Friday, September 30, 2005

Russian Democracy in Danger: Carnegie Essay by Ex-Swedish Diplomat

I would like to introduce a policy brief published by the Carnegie Endowment for International Peace, entitled “Putin’s Decline and America’s Response”. This article is written by Anders Åslund, a senior associate at the Carnegie Endowment, and former Swedish diplomat. I pay attention to this brief for three reasons.

1. As Putin is getting authoritarian, Russia is going to be increasingly corrupt and instable. Also, Russian foreign policy has become high-handed as in the case of intervention to Ukrainian presidential election.

2. The author advocates US-led effort for democracy in Russia. He is an ex-diplomat of Sweden. Therefore, people understand that the Bush administration’s endeavor for global democracy has become a common agenda in the Atlantic community.

3. The US and Russia must pursue policy cooperation in some areas of common interest like non-proliferation and energy development.

According to the policy brief, Putin pursued democracy and market economy in his first term (2000~2004). However, in the second term, his regime has become extremely centralized to manage domestic challenges such as oligarchs and the Chechnya conflict. As the author mentions, the Putin administration is based on the KGB mafia. For these elites, oligarchs, Islamic terrorists, and democracy in Ukraine, are serious problems. In order to deal with these challenges, Putin arrested Mikhail Khodorkovsky, the chief executive of Yukos Oil Company. Since then, oligarch influence on Russian politics decreased. Russia has become increasingly authoritarian and nationalistic.

Over-centralization of power makes the Putin regime instable. Putin deprived Local governments, the parliament, and the council of ministers of most of their power. As a result, checks and balances have been minimized. Currently, the KGB mafia dominates Putin’s government and state-owned enterprises. In a situation like this, the regime has become corrupt. As Putin smashed the opposition, his KGB friends have become the most critical challengers to his leadership. When things get worse, some powerful men surrounding the president may conspire a coup d’état. Putin was just a lieutenant colonel at KGB. Higher rank officials may not respect him. Also, popular uprising may happen, as it did in Polish Solidarity case. Anyway, things are not so optimistic, according to this article.

In order to manage current political turmoil in Russia, Anders Åslund advises that the United States send civil activity groups to monitor election. He says it was fraud election that hundred democratization in Russia. In his view, whether Russia accepts US-led election monitoring or not, is vital to test Russia’s commitment to further democracy and improving relations with the West.

He presents several recommendations to election monitoring. Among them, I would like to pick up one comment. In the former Soviet Union and Eastern Europe, the most successful movements against authoritarian regime were undertaken by college students. There are some examples, such as Ukraine, Serbia, Georgia, and Belarus.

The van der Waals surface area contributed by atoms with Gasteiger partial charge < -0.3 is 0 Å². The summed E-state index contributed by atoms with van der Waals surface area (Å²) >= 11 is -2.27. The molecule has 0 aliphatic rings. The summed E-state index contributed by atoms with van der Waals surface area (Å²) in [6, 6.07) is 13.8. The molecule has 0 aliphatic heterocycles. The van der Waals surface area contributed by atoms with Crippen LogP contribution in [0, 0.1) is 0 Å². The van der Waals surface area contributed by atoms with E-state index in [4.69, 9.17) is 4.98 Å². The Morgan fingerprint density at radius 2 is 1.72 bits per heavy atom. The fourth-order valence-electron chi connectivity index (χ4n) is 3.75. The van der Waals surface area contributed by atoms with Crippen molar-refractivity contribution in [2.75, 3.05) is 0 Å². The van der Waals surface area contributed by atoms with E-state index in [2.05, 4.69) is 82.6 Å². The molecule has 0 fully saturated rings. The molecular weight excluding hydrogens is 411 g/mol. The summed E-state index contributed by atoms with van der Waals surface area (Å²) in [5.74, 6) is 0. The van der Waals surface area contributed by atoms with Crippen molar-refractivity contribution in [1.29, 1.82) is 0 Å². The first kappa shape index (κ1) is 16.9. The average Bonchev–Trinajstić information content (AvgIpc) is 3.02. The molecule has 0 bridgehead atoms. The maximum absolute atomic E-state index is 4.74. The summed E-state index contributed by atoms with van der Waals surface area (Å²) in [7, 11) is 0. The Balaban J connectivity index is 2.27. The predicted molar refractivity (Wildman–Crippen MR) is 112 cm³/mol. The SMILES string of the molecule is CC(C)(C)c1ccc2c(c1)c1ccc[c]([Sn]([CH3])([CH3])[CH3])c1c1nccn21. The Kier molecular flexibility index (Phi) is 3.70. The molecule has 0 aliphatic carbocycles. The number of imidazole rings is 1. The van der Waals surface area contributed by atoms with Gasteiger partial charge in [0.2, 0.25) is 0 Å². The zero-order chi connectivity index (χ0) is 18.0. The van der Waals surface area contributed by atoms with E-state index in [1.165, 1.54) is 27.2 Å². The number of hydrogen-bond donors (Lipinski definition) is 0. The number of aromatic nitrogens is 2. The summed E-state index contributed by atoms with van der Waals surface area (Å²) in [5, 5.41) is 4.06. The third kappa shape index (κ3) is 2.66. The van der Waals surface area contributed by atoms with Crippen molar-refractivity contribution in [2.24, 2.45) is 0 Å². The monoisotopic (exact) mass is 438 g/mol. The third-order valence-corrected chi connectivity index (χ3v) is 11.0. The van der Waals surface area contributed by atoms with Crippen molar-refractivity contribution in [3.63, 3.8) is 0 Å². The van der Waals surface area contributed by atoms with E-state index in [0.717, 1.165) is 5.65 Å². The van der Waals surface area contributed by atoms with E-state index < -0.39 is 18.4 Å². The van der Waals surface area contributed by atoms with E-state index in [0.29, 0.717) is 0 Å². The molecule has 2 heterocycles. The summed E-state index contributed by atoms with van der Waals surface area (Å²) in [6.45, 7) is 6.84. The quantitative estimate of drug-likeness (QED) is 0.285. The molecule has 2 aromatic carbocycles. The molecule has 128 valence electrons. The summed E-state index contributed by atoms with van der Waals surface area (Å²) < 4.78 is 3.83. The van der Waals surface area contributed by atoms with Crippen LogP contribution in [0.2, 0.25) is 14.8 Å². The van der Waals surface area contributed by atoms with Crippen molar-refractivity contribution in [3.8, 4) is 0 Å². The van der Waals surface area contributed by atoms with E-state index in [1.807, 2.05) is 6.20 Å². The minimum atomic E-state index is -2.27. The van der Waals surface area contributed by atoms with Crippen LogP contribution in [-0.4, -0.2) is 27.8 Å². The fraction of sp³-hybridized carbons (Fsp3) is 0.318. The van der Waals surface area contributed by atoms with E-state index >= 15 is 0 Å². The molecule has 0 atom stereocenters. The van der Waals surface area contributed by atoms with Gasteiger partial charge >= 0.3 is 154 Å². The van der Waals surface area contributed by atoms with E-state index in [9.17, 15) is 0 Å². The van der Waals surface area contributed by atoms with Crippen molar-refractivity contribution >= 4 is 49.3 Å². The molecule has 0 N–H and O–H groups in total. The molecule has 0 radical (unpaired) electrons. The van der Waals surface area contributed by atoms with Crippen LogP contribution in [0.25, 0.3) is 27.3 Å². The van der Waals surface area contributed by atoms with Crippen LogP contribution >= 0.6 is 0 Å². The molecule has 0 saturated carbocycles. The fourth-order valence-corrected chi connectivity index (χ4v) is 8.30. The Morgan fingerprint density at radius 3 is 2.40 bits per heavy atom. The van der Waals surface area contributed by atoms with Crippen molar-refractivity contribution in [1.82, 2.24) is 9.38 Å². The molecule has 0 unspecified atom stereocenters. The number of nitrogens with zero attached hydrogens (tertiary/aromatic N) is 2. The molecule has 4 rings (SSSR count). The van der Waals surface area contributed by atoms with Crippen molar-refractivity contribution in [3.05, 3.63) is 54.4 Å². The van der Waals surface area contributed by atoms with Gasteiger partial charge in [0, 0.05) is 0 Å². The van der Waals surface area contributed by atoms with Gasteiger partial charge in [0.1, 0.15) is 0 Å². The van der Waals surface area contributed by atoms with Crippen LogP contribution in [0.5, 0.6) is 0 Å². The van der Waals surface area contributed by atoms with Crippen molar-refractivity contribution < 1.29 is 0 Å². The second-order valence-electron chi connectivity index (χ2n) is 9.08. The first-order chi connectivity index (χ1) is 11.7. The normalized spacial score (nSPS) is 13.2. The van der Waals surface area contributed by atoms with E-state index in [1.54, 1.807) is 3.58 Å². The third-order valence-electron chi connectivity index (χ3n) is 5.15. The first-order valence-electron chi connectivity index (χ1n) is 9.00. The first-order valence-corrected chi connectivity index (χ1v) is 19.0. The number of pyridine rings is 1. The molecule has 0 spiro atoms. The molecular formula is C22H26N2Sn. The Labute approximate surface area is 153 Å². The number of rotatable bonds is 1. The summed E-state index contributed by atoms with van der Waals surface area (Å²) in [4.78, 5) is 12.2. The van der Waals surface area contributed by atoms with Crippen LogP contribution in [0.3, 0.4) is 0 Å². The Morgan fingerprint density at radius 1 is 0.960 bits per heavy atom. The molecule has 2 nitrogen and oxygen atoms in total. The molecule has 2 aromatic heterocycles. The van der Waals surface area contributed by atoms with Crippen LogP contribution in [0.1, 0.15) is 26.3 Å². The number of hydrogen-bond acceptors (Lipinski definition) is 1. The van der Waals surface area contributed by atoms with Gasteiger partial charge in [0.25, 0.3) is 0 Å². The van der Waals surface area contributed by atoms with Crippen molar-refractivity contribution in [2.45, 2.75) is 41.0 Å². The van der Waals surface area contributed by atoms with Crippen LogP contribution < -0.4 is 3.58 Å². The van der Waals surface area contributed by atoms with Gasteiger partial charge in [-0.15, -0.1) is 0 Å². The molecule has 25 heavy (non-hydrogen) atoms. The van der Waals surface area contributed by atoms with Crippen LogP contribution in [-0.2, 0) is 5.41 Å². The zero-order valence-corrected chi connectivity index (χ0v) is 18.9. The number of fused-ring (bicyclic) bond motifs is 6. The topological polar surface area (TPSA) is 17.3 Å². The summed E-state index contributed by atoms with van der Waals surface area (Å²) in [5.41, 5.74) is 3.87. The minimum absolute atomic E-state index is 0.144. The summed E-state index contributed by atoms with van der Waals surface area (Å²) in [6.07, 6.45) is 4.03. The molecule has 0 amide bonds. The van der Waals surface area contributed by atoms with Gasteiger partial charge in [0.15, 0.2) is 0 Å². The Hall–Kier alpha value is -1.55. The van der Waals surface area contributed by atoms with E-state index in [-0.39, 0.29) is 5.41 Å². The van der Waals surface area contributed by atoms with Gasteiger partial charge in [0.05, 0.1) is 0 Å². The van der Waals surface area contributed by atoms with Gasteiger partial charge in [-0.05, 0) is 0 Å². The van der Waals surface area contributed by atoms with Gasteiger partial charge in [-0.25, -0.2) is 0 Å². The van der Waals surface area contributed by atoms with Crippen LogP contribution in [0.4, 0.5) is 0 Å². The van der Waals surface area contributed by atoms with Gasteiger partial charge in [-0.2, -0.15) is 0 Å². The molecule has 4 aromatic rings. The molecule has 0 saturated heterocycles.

He insists that the United States should support civil movements for democracy, if Putin sponsors autocrats in the former Soviet Union as he did in Ukraine. Russia can no longer turn down US pressure for freedom, because its influence in this region is diminishing. In Ukraine, Freedom House has made an outstanding accomplishment to sponsor students’ activities for democracy.

On the other hand, he insists that the United States and Russia promote further cooperation in the areas of common interest. Non-proliferation of weapons of mass destruction is a vital concern for both countries. In energy resource development, the West invested heavily in Russia. Russia needs Western help to increase its oil production.

Can the West demand democracy to Russia, while promoting further cooperation in non-proliferation and energy? The author says Russia needs to satisfy Western request, because it chairs the G8 summit next year.

It is very important to understand that the Bush administration’s agenda for global democracy is based on common notion of the American nation, or more broadly, the Atlantic community. This essay is written by a former Swedish diplomat. Readers can understand that his advocacy for US-led democracy is accepted in Continental Europe. This is no longer Anglo-American viewpoint. Also, the Carnegie Endowment for International Peace is a centrist think tank.

In a democratized Russia, Putin’s KGB friends will be kicked out from state-owned oil companies. This will be good news for Western business. A Russia like this will not try to establish close relations with China to stand against the West. It will not pursue neo-czarist diplomacy in the former Soviet Union. What happens in Russia, the Northern Giant, will have a great effect on Europe, Asia, and the Middle East. We should keep an eye on this country.